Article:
by Georgia Charter Schools Association
By Scarlet Hawk
Choice is a funny thing. You want to always have one in any situation, yet there is a comfort to having no responsibility for making a decision. The liberty of deciding one’s own destiny is a mature realization of independence that can be both exhilarating and intimidating. Most people take the “tried and true” approach and leave the deviation from the norm to the thrill seekers, yet few will say that having less choice is a preference.
In last weekend’s op-ed, Flipping the School Script, Kyle Wingfield made the snarky analogy of applying the limited choices of district-allocated K-12 education to college picks. If Georgia colleges and universities followed the same lead, graduation from a research institution versus a liberal arts college or a technical school would be determined entirely by location of where a child in Georgia was born. Wingfield alludes to the feigned concern of charter critics as he quips, “If these school assignments aren’t what you had hoped for, we can only feign sympathy … er, apologize.”
The critics of school choice continue to foster fear of the simple availability of school choice. There are wonderful district schools across our great state, yet Georgians voted to affirm that there also exists beauty in the ability to choose. Wingfield focuses on the absurdity of how if this model applied to other educational choices, our young people would be filtered into higher education by geography alone.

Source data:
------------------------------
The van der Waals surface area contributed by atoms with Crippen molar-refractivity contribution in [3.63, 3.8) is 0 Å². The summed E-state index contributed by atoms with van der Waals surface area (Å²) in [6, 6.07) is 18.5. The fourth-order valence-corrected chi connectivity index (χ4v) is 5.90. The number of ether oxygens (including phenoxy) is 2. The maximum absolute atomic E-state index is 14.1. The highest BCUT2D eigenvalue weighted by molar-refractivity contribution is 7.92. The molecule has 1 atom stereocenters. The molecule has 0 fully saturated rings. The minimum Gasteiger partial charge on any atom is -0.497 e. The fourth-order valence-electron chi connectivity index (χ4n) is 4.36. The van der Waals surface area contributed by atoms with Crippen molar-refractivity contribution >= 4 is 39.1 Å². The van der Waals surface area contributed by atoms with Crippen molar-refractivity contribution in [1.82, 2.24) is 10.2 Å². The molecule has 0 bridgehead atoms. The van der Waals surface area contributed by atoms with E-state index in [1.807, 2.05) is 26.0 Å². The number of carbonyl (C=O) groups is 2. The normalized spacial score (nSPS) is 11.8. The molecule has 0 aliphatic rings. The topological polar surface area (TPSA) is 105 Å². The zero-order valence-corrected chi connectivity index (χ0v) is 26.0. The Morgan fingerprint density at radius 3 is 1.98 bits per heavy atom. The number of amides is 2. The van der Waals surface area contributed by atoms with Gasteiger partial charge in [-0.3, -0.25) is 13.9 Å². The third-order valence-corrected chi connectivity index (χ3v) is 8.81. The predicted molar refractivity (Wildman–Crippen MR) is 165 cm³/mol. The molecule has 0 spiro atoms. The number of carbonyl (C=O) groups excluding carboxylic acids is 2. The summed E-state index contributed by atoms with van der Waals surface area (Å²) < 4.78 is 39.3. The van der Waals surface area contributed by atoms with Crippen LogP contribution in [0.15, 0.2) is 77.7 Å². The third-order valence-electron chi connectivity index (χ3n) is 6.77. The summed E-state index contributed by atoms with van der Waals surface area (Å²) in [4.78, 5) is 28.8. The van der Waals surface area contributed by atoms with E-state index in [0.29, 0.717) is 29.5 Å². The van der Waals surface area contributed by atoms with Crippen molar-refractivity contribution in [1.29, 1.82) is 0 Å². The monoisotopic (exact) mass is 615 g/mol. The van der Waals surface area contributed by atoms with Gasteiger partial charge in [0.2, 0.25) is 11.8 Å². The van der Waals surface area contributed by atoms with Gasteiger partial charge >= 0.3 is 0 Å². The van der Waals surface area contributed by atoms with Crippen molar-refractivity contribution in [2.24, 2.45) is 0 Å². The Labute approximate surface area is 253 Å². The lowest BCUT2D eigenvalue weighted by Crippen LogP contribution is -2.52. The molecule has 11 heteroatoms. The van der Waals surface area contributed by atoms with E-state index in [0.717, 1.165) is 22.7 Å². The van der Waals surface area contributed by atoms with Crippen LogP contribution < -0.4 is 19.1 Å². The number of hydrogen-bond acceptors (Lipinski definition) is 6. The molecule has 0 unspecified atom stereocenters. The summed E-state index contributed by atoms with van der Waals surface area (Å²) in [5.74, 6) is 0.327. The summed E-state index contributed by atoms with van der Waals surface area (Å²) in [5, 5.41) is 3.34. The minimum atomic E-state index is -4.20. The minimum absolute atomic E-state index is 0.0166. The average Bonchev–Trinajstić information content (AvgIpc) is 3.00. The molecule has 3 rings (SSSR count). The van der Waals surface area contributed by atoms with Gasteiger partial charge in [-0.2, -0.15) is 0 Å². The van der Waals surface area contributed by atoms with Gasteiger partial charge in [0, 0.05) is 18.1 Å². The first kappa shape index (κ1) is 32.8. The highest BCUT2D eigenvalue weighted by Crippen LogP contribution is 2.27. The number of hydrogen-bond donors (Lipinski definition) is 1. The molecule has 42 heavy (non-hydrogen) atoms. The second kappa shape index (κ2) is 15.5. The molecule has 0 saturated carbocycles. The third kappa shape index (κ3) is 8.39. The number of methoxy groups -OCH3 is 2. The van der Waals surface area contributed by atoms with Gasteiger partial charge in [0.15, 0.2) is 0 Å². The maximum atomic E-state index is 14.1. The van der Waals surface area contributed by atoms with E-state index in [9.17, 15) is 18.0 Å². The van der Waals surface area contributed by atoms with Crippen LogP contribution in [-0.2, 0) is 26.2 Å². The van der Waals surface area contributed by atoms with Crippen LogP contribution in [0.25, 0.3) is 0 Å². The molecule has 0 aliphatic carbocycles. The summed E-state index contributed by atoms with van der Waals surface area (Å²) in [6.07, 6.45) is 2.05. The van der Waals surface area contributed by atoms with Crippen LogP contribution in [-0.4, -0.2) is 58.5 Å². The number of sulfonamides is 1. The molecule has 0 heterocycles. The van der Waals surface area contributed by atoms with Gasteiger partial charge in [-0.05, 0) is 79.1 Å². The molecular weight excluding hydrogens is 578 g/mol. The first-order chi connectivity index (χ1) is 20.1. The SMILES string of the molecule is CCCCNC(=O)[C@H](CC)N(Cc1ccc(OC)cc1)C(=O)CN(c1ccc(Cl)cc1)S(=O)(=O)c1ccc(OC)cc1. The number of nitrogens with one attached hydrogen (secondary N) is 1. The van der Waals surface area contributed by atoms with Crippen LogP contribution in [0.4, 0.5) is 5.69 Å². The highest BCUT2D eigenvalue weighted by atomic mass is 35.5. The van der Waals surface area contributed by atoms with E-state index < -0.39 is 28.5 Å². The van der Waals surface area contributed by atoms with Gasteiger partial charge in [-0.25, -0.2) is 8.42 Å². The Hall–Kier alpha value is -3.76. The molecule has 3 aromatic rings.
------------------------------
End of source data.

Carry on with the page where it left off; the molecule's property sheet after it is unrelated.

This flies in the face of the idea of Liberty and the ability to pursue self-defined growth in education.
When I was a kid growing up in Social Circle, my parents taught me that education was the great equalizer: if I worked hard in school and made good grades, there would be nothing that held me back. What I have come to realize in my adulthood is that early childhood education is paramount to a child’s success. All schools are not equal, and to pre-determine by geography where kids go to school is to limit their potential and their trajectory.
Georgia is still in the nascent stages of the school choice movement. Nevertheless, while naysayers perpetuate fear, I like to focus on hope. The fact is, that kid from Social Circle still believes that knowledge is power, and she would like to ensure that no matter whether you grew up in Ware County or off West Paces, you’ve got a chance and a host of choices here in Georgia.
“We’re paying the highest tribute you can pay a man. We trust him to do right. It’s that simple.”
― Harper Lee, To Kill a Mockingbird
Scarlet Hawk is political and government affairs consultant for state and local issues in Georgia. Originally from Social Circle, GA, she now lives and works in Atlanta